4 Reasons to Grab a Handful of Almonds as Your Next Snack
Crunchy, handy almonds have been sighted in many new breakfast, snack, and salad products as research continues to show their healthful qualities. So, when you're perusing the supermarket aisles during American Heart Month (February) or National Nutrition Month (March), consider these three reasons almonds fit the bill as a perfect nutritional "boost" to meals and snacks:
1) New research supports almonds' ability to lower cholesterol. A study to be published Monday in the American Journal of Clinical Nutrition provides more evidence that almonds are one of the most heart-healthy foods around.
The study finds that when directly compared to first-generation statins, a certain heart-healthy dietary approach including almonds is just as effective in lowering LDL, or "bad," cholesterol below the recommended range for heart disease prevention.
The approach, known as the "Portfolio" eating plan because it includes a variety of heart-healthy foods, included foods such as oatmeal, beans, olive oil, soy products, and a daily one-ounce handful of almonds. Researchers called almonds a "mini-Portfolio" because in and of themselves, they contain several components emphasized in the eating plan -- vegetable protein, fiber, plant sterols and other several heart-healthy nutrients.
According to the Centers for Disease Control and Prevention, more than half of all American adults have cholesterol levels higher than they should be.
2) Almonds are nutritionally dense -- a quality emphasized in the government's latest Dietary Guidelines. Almonds are the most nutritionally dense nut, whether compared calorie per calorie or ounce per ounce. The recently released Dietary Guidelines for Americans 2005 encourage Americans to choose nutritionally dense foods -- that is, to get the most nutrition possible out of the calories you eat. A one-ounce, 164-calorie serving of almonds, or about a handful, is an excellent source of vitamin E and magnesium, and a good source of fiber. It also offers heart-healthy monounsaturated fat, protein, potassium, calcium, phosphorous and iron.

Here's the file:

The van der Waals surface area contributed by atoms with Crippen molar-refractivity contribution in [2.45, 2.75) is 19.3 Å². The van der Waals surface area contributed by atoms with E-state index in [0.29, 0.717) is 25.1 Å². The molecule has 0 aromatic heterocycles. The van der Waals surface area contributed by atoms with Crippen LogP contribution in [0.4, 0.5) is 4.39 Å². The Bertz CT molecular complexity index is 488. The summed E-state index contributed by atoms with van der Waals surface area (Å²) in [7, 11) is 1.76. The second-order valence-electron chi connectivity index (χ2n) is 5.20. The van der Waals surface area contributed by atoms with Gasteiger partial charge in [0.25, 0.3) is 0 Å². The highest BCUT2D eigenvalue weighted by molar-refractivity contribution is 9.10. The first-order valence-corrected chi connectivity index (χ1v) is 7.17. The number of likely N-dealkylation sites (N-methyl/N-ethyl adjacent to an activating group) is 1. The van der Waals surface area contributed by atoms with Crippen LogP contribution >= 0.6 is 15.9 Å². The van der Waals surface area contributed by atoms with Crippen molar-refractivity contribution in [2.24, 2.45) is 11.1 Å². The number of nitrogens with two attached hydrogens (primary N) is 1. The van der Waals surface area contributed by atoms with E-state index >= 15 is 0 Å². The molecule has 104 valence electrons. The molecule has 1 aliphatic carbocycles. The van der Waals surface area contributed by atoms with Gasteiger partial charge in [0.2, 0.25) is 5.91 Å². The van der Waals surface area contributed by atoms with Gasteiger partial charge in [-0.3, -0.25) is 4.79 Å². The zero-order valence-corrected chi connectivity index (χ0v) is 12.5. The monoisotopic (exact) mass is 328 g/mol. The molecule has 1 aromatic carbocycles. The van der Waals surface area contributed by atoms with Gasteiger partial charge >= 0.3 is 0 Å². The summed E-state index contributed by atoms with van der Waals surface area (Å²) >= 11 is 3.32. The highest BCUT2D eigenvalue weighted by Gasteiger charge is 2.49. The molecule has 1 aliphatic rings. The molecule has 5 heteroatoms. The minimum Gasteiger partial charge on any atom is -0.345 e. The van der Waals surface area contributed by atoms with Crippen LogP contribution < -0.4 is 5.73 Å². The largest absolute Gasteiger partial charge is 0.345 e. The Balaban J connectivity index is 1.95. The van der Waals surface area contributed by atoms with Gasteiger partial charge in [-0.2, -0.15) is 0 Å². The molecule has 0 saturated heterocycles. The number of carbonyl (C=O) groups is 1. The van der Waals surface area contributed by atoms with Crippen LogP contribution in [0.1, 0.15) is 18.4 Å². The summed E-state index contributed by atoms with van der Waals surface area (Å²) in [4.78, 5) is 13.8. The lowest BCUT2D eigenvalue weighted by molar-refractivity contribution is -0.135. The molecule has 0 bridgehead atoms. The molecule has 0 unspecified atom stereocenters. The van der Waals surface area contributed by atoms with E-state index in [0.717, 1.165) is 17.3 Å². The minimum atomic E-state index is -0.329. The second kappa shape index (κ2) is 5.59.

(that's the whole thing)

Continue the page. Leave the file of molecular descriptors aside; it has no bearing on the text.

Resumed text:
In fact, according to a study in the British Journal of Nutrition last fall, individuals who added almonds as a snack to their regular diet increased their overall intake of several important nutrients. The study's researchers, from Loma Linda University in California, concluded that incorporating almonds into a diet may promote the natural displacement of less nutrient-dense foods, making the overall nutritional quality of the diet better.
3) Eating almonds may help maintain or even lose weight. A recent study in the International Journal of Obesity found that adding a daily ration of almonds to a low-calorie diet enhanced weight loss, as well as significantly improved risk factors associated with heart disease, when compared to a low-fat, low-calorie diet. Researchers cited almonds' heart-healthy monounsaturated fat as being very satiating, helping satisfy the appetite and prevent patients from overeating.
4) Almonds are tasty, satisfying and versatile. Whether added to low-fat yogurt, included in a healthy trail mix, or munched on their own, almonds have a toasty crunch that's perfect for any time of day, and for many other foods.
For more information
The Almond Board of California has responded to the new Portfolio Eating Plan study's positive results involving almonds by creating a patient and health professional website with more information on the Portfolio eating plan, including study abstracts, menus used by the research team, meal ideas and recipes. Visit http://www.PortfolioEatingPlan.com. For other information on almonds, visit http://www.AlmondsAreIn.com.
Jaceldo-Siegl K, Sabate J, Rajaram S, Fraser GE. "Long-Term Almond Supplementation Without Advice on Food Replacement Induces Favorable Nutrient Modifications to the Habitual Diets of Free-Living Individuals." British Journal of Nutrition, 92, (3), pp. 533-540. Research Organization: Loma Linda University, Loma Linda, Calif.
Wien M, Sabate JM, Ikle DN, Cole SE, Kandeel FR. "Almonds vs. Complex Carbohydrates in a Weight Reduction Program." International Journal of Obesity, 2003, vol. 27, pp. 1365-1372. Research Organization: City of Hope National Medical Center, Duarte, Calif.
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